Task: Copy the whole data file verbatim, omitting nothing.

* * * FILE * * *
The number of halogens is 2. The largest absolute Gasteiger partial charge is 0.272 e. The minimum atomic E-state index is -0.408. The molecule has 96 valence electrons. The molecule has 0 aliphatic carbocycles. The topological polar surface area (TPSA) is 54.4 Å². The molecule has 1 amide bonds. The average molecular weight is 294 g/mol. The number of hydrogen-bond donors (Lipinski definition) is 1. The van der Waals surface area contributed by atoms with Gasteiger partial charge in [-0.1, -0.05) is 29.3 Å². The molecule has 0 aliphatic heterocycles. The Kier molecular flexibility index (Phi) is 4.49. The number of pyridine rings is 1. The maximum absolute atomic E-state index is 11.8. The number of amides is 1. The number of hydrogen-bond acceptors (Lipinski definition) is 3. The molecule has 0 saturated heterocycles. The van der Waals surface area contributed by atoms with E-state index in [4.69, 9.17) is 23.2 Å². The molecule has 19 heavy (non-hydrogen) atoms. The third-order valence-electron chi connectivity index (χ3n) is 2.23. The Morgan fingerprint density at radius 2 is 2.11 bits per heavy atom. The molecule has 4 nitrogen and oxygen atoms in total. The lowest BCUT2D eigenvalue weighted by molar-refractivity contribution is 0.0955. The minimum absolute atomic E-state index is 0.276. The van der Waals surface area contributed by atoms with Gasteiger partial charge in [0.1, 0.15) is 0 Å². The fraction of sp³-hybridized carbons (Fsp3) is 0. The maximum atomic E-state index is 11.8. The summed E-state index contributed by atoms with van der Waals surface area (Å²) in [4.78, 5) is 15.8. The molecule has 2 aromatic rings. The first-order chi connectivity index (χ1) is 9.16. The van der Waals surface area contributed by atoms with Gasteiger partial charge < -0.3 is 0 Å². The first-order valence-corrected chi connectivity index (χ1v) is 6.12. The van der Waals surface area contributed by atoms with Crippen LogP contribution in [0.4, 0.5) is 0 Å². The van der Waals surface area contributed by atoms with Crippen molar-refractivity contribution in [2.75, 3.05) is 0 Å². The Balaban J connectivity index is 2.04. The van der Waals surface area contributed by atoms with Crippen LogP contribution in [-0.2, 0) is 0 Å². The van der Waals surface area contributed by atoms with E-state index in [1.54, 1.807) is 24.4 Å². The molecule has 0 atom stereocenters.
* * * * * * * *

The number of halogens is 2. The largest absolute Gasteiger partial charge is 0.272 e. The minimum atomic E-state index is -0.408. The molecule has 96 valence electrons. The molecule has 0 aliphatic carbocycles. The topological polar surface area (TPSA) is 54.4 Å². The molecule has 1 amide bonds. The average molecular weight is 294 g/mol. The number of hydrogen-bond donors (Lipinski definition) is 1. The van der Waals surface area contributed by atoms with Gasteiger partial charge in [-0.1, -0.05) is 29.3 Å². The molecule has 0 aliphatic heterocycles. The Kier molecular flexibility index (Phi) is 4.49. The number of pyridine rings is 1. The maximum absolute atomic E-state index is 11.8. The number of amides is 1. The number of hydrogen-bond acceptors (Lipinski definition) is 3. The molecule has 0 saturated heterocycles. The van der Waals surface area contributed by atoms with E-state index in [4.69, 9.17) is 23.2 Å². The molecule has 19 heavy (non-hydrogen) atoms. The third-order valence-electron chi connectivity index (χ3n) is 2.23. The Morgan fingerprint density at radius 2 is 2.11 bits per heavy atom. The molecule has 4 nitrogen and oxygen atoms in total. The lowest BCUT2D eigenvalue weighted by molar-refractivity contribution is 0.0955. The minimum absolute atomic E-state index is 0.276. The van der Waals surface area contributed by atoms with Gasteiger partial charge in [0.1, 0.15) is 0 Å². The fraction of sp³-hybridized carbons (Fsp3) is 0. The maximum atomic E-state index is 11.8. The summed E-state index contributed by atoms with van der Waals surface area (Å²) in [4.78, 5) is 15.8. The molecule has 2 aromatic rings. The first-order chi connectivity index (χ1) is 9.16. The van der Waals surface area contributed by atoms with Gasteiger partial charge < -0.3 is 0 Å². The first-order valence-corrected chi connectivity index (χ1v) is 6.12. The van der Waals surface area contributed by atoms with Crippen LogP contribution in [0.4, 0.5) is 0 Å². The van der Waals surface area contributed by atoms with Crippen molar-refractivity contribution in [2.75, 3.05) is 0 Å². The Balaban J connectivity index is 2.04. The van der Waals surface area contributed by atoms with Crippen LogP contribution in [-0.2, 0) is 0 Å². The van der Waals surface area contributed by atoms with E-state index in [1.54, 1.807) is 24.4 Å². The molecule has 0 atom stereocenters.